Dry, sunny weather prevails here, drawing people to camp and play on Lake Roosevelt's southern white-sand beaches. As the 130-mile lake inches its way north to Canada, the desert cliffs and high coulee walls give way to rolling hills and orchards, becoming dense forests of ponderosa pine around Kettle Falls.
As recreation areas go, Lake Roosevelt remains refreshingly undeveloped, and few roads penetrate its isolated shoreline. To explore the area at any great length you'll need a boat. The lake offers a plethora of boat launches, with fees starting at $6 for seven days and $40 for a year. One of the best places to organize other water-based activities – such as fishing, canoeing and water-skiing – is at the Keller Ferry Campground, 14 miles north of the town of Wilbur. The free Keller Ferry crosses Lake Roosevelt near the campground, linking to Hwy 21 and providing access to the Sanpoil River and the town of Republic to the north.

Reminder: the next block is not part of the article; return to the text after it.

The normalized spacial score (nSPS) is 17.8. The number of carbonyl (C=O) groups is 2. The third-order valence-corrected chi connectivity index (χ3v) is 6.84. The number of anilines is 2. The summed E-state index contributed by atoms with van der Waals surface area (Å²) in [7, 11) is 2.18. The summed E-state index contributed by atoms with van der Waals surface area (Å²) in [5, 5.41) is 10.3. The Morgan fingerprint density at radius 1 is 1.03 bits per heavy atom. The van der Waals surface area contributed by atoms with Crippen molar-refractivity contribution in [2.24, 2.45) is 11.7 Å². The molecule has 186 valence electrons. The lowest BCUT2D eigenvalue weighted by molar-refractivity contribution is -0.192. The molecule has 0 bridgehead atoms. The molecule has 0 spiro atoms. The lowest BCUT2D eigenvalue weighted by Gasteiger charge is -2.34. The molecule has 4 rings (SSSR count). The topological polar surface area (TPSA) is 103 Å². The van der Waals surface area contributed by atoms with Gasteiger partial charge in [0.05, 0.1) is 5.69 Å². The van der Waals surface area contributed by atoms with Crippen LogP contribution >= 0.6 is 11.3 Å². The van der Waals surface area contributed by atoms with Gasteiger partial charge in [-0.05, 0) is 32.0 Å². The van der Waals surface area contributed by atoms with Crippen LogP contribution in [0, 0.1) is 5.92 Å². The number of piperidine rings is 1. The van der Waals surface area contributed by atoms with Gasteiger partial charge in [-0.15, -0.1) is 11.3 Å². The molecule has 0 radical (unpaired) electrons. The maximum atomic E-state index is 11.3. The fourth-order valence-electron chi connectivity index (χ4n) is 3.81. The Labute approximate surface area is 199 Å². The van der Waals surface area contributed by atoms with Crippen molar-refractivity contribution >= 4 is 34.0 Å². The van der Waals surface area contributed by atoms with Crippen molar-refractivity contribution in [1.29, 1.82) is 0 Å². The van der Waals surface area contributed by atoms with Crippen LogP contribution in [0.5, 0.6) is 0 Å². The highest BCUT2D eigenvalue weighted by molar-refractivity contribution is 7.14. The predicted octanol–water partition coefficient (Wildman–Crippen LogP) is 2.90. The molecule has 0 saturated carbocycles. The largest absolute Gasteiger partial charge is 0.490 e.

To uncover the history of the area, visit Fort Spokane Museum & Visitor Center off Hwy 25, 23 miles north of Davenport, where original fort buildings from 1880 tell the story of how white settlers attempted to quell the region's Native American tribes.
Your best bet for general information about the area is the Lake Roosevelt National Recreation Area Headquarters, in Coulee Dam.